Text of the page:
Those of us on turn three would agree that the gutsiest of the group were Richie Tobias and Jason Grant. Whiskered, individualistic Tobias, son of the late Toby, has authored some of the most spectacular runs in Syracuse history, aboard both Modifieds and open-wheelers. Grant, a young sonny from California (see previous TEAROFF dated 9/3/15), was over-the-top spectacular. New to Silver Crown racing this year, he'd never seen the track before the 20 minute trial of testosterone. He set fast time and on that lap he must have seen God.

Tobias and Grant flirt with the cushion in three and four.
(TeeJay Crawford Photo)

By Silver Crown feature time in the afternoon, the surface was sun-soaked and locked down by hundreds of Hoosiers on stock cars running all morning long. The top was gone, as was the grip, but Kody Swanson demonstrated definitively why he has been Series Champion for the last two years as he motored off to another win.

By the time Justin brought them down for the feature that afternoon,
they were racing on another surface.
(John Lehmann Photo)

As the hardtop folks dispersed on Sunday night, there was lots of discussion about where Super Dirt Week might be held next year. Would Glen Donnelly's Central New York Race Park be finished in time - or might it be at the half-mile at Oswego, NY, with temporary clay?

For the Silver Crown travelers, though, the thoughts were more somber. The closing of the Moody Mile leaves just three active one-mile dirt tracks in the country, DuQuoin and Springfield in Illinois and the Indiana Fairgrounds. USAC does bring the show to Eldora, Ohio, each year, but could it actually be that they might never travel farther East again?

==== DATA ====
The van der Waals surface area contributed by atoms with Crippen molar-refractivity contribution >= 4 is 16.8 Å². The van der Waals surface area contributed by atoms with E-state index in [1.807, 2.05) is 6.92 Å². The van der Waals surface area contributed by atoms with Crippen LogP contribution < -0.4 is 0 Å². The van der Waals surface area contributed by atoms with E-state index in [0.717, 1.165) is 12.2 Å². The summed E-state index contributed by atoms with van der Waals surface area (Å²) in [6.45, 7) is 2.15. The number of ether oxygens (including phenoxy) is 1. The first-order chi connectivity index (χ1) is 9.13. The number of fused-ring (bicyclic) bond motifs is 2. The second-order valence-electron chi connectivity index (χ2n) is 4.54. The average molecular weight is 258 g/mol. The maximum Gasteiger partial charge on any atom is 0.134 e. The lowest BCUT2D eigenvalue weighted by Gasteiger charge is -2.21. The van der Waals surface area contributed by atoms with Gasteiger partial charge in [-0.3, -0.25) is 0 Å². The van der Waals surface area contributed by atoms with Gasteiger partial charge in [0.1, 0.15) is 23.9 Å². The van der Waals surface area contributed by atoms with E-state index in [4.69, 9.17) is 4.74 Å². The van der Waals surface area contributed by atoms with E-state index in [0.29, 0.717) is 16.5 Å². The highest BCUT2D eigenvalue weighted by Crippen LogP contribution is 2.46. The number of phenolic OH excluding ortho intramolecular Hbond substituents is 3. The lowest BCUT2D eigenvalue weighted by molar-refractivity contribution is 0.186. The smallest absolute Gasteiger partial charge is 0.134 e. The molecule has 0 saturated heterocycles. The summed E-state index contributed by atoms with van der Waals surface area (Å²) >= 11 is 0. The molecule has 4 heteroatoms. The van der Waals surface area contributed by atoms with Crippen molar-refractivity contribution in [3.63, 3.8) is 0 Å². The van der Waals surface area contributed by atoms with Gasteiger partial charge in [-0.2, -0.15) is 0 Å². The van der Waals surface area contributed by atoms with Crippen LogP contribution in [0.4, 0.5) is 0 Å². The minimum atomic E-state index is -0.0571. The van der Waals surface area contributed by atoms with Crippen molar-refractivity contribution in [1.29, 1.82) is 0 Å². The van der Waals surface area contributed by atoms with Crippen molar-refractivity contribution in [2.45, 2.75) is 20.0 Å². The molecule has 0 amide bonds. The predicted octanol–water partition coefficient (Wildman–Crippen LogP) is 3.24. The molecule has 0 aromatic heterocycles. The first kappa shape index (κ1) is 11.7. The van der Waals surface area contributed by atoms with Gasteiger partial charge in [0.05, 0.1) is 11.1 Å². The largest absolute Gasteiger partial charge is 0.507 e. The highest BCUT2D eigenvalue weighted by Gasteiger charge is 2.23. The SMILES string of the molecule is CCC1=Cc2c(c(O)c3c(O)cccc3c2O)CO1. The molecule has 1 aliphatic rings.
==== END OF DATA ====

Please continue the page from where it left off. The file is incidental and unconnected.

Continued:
© 2015 Lew Boyd, Coastal 181

If you like this Tearoff,  you may enjoy these titles:
The People’s Champ: A Racing Life

by Dave Darland, with Bones Bourcier

Foreword by Tony Stewart

Win It or Wear It

by Joyce Standridge
Unforgettable Moments in
Midwest Open-Wheel Racing

by Joyce Standridge

Stop by our Book Store Directory for a look at our book and DVD selections:

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.: Previous Tearoffs :.


9/3/15 - The Road East

7/31/15 - When Characters Could Race

7/7/15 - Rickey's Resilience

5/28/15 - How I Won the Little 500 in the Emergency Room

4/22/15 - Billy Betteridge - The Improbable Superstar

3/25/15 - Putt Mossman - Character for the Ages

3/3/15 - Four Bounces of Bergie

2/15/15 - On Golden Ice

9/3/14 - The Lindsey Flash

8/7/14 - Two Lucky Guys and Their Modifieds

7/7/14 - George and Art's Sweet Sorrow

6/9/14 - The Ring and Its Ringmasters

5/11/14 - Inner Tough

4/17/14 - Being Eddie MacDonald

3/25/14 - Matty D and the Track of Champions

2/25/14 - In the Southlands with Bugsy Stevens

2/10/14 - In the Moment with Jessica Zemken

1/23/14 - On the Plane from Tulsa

© 2007-15 Lew Boyd, Coastal 181